People voted for the SLMC in Ampara. But the Party failed to fulfil expectations. Then the people moved on to the All Ceylon Makkal Congress (ACMC). Naturally, people will choose some another when this party fails. They expect promises to be fulfilled on behalf of their community, village and rights.
People will change their mind if the representatives do not comply with
Soon after you were appointed as the Governor, TNA Leader Sampanthan met you. Tell us about that meeting?
A: He said the Tamil people had been badly affected during the war. He said: We have not taken any Cabinet portfolio but sat in the Opposition to fight for our rights. Therefore, no injustice should prevail.
I trust you, please look after our people. There had been injustices in the past’.
He also spoke about land and other issues. I promised him that I will treat everyone equally. Last Wednesday (9), 800 people came to meet me as it was the public day. I settled most problems on the same day. Following which people have conveyed this to Sampanthan. He commended me and said, ‘Many people have to run from pillar to post to solve their issues. Please continue to help them’.
Are you still agitating for a separate administrative unit for the coastal districts in the East?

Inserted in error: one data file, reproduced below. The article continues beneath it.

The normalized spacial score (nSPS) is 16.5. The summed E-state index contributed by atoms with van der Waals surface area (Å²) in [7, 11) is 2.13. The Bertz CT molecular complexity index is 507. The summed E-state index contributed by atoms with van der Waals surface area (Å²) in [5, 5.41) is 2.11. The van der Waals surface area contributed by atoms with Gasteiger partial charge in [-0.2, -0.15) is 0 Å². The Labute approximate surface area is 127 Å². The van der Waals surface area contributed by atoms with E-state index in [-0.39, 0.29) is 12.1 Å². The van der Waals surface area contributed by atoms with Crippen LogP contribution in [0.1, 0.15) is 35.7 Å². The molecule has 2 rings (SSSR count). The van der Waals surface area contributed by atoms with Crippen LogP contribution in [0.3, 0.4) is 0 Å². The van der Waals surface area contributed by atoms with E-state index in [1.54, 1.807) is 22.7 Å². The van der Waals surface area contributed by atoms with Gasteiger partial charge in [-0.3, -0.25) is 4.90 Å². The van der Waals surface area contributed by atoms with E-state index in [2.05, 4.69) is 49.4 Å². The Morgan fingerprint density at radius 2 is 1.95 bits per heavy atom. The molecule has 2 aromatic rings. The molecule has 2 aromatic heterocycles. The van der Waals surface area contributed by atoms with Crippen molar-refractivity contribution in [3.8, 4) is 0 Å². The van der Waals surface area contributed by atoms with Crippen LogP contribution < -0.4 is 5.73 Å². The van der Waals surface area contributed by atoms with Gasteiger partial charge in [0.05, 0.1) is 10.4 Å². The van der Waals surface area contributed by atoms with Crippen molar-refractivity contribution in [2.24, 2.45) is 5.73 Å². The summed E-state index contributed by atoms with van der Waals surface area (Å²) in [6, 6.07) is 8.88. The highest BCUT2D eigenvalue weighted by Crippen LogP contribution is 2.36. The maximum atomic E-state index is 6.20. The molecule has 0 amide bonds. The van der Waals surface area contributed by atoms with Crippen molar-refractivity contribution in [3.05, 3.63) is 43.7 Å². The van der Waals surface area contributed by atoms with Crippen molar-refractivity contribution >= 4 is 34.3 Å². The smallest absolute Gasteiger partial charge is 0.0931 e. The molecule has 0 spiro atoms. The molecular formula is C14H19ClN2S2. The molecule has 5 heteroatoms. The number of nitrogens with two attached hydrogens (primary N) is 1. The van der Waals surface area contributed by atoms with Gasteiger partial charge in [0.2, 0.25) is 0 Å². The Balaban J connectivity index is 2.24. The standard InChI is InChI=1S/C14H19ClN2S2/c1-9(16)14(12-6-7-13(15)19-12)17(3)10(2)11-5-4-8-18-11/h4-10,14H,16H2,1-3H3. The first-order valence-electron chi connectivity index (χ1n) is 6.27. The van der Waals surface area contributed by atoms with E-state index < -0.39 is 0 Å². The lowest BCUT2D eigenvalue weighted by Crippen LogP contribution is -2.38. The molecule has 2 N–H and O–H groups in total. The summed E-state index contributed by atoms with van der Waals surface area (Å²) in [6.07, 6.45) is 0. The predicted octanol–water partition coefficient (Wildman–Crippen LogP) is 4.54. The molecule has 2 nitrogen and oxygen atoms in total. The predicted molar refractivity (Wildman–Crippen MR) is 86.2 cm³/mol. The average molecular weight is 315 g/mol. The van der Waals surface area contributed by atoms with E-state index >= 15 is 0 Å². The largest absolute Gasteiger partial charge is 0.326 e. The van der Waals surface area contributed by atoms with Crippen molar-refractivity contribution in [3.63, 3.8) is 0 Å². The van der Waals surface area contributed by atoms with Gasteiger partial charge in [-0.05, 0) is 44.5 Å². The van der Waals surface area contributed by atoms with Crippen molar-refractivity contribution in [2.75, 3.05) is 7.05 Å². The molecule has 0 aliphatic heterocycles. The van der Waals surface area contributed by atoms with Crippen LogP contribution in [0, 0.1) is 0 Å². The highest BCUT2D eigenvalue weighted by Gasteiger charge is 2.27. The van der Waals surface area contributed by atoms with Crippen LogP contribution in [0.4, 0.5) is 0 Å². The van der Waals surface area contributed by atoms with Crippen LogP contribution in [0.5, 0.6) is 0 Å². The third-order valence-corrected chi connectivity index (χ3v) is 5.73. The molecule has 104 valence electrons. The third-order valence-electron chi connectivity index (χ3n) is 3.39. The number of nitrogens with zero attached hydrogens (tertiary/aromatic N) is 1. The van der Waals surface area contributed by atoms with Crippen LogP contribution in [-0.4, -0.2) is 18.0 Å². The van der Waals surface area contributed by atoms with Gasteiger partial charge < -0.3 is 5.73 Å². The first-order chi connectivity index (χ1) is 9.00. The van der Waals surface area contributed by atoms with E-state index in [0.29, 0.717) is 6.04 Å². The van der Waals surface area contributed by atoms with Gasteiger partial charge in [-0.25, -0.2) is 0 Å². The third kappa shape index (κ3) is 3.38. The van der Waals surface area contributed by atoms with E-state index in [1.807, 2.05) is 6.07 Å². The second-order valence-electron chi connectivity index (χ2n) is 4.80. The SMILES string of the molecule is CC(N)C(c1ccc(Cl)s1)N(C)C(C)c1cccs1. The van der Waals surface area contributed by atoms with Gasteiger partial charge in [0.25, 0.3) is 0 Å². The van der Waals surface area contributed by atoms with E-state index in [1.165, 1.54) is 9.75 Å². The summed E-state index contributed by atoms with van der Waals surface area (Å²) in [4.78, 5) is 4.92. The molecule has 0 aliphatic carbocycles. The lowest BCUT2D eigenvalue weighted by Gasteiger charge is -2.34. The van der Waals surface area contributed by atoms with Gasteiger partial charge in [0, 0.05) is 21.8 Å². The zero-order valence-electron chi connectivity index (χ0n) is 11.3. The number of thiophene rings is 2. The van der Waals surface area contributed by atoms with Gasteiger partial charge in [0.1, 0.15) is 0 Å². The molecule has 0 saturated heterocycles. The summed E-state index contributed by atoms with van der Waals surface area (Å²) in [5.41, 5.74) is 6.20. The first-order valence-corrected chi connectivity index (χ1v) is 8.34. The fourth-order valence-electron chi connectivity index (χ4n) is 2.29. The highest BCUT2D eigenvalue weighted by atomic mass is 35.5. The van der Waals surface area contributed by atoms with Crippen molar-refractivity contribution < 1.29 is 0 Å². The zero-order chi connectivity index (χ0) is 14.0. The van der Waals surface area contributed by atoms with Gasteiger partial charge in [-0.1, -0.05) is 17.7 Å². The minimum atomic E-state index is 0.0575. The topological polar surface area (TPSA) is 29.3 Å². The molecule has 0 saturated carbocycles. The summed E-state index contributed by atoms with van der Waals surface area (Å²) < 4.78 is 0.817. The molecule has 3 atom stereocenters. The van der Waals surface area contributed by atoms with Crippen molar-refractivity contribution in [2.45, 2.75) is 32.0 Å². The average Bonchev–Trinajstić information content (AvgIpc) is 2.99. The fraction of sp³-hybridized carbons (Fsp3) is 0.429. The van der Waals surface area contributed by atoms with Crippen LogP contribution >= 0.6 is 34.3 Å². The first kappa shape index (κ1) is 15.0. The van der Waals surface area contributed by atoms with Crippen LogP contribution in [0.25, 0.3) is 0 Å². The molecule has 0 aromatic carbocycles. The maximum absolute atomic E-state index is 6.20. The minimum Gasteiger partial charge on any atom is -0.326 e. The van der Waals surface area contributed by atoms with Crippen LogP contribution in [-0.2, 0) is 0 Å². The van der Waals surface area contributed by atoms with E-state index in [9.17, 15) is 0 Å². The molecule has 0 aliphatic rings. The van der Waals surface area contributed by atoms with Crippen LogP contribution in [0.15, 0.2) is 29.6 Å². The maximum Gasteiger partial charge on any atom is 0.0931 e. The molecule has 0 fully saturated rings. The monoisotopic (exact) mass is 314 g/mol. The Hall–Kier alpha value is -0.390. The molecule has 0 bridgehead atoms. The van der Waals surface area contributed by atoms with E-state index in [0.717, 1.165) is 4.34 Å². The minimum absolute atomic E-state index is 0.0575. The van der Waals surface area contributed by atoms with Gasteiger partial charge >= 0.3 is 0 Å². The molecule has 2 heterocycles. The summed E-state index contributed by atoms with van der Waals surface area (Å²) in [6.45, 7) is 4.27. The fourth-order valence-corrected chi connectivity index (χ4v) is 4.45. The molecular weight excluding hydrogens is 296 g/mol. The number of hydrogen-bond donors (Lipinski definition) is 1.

A: This is a reasonable demand. A coastal administrative unit is a demand of the Tamil speaking people. All the Tamil speaking people go to the Ampara Kachcheri (District Secretariat) where all activities are conducted in Sinhala. The officials at the Ampara Kachcheri do not communicate in Tamil, but work and speak in Sinhala.
Our Ashraff’s demand was to create a Tamil speaking administrative unit in any of the coastal areas. Let it be a Muslim or a Tamil officer; he only wanted officials to speak in Tamil to serve people’s needs. You can see this in Colombo, when a Tamil officer is appointed; it is a problem for the Muslims and vice versa. So for the past 30 years, they have been appointing someone from the Sinhala community.